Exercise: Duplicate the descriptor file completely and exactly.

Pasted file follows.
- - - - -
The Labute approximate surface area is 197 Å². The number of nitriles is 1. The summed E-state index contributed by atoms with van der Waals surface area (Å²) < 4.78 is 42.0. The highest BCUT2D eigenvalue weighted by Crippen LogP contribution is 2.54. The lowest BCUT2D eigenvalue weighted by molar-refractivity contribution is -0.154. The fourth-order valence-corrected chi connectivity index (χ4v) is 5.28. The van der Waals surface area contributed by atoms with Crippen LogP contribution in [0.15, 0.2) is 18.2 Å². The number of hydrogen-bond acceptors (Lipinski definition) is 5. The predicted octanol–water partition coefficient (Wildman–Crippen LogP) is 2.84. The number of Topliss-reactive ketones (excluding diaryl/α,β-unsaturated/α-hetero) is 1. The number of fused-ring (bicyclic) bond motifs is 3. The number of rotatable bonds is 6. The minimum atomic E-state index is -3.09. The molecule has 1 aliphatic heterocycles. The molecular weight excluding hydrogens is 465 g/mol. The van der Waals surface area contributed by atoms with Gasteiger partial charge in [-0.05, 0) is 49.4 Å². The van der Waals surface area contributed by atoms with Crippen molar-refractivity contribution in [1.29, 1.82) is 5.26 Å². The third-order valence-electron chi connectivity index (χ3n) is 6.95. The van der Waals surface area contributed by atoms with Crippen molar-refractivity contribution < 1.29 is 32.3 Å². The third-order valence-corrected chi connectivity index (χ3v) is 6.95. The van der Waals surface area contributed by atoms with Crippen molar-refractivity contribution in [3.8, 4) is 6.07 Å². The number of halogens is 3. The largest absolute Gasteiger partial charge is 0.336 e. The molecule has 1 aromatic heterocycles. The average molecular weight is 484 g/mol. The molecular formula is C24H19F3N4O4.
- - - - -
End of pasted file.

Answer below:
The Labute approximate surface area is 197 Å². The number of nitriles is 1. The summed E-state index contributed by atoms with van der Waals surface area (Å²) < 4.78 is 42.0. The highest BCUT2D eigenvalue weighted by Crippen LogP contribution is 2.54. The lowest BCUT2D eigenvalue weighted by molar-refractivity contribution is -0.154. The fourth-order valence-corrected chi connectivity index (χ4v) is 5.28. The van der Waals surface area contributed by atoms with Crippen LogP contribution in [0.15, 0.2) is 18.2 Å². The number of hydrogen-bond acceptors (Lipinski definition) is 5. The predicted octanol–water partition coefficient (Wildman–Crippen LogP) is 2.84. The number of Topliss-reactive ketones (excluding diaryl/α,β-unsaturated/α-hetero) is 1. The number of fused-ring (bicyclic) bond motifs is 3. The number of rotatable bonds is 6. The minimum atomic E-state index is -3.09. The molecule has 1 aliphatic heterocycles. The molecular weight excluding hydrogens is 465 g/mol. The van der Waals surface area contributed by atoms with Gasteiger partial charge in [-0.05, 0) is 49.4 Å². The van der Waals surface area contributed by atoms with Crippen molar-refractivity contribution in [1.29, 1.82) is 5.26 Å². The third-order valence-electron chi connectivity index (χ3n) is 6.95. The van der Waals surface area contributed by atoms with Crippen molar-refractivity contribution < 1.29 is 32.3 Å². The third-order valence-corrected chi connectivity index (χ3v) is 6.95. The van der Waals surface area contributed by atoms with Crippen molar-refractivity contribution in [3.8, 4) is 6.07 Å². The number of halogens is 3. The largest absolute Gasteiger partial charge is 0.336 e. The molecule has 1 aromatic heterocycles. The average molecular weight is 484 g/mol. The molecular formula is C24H19F3N4O4.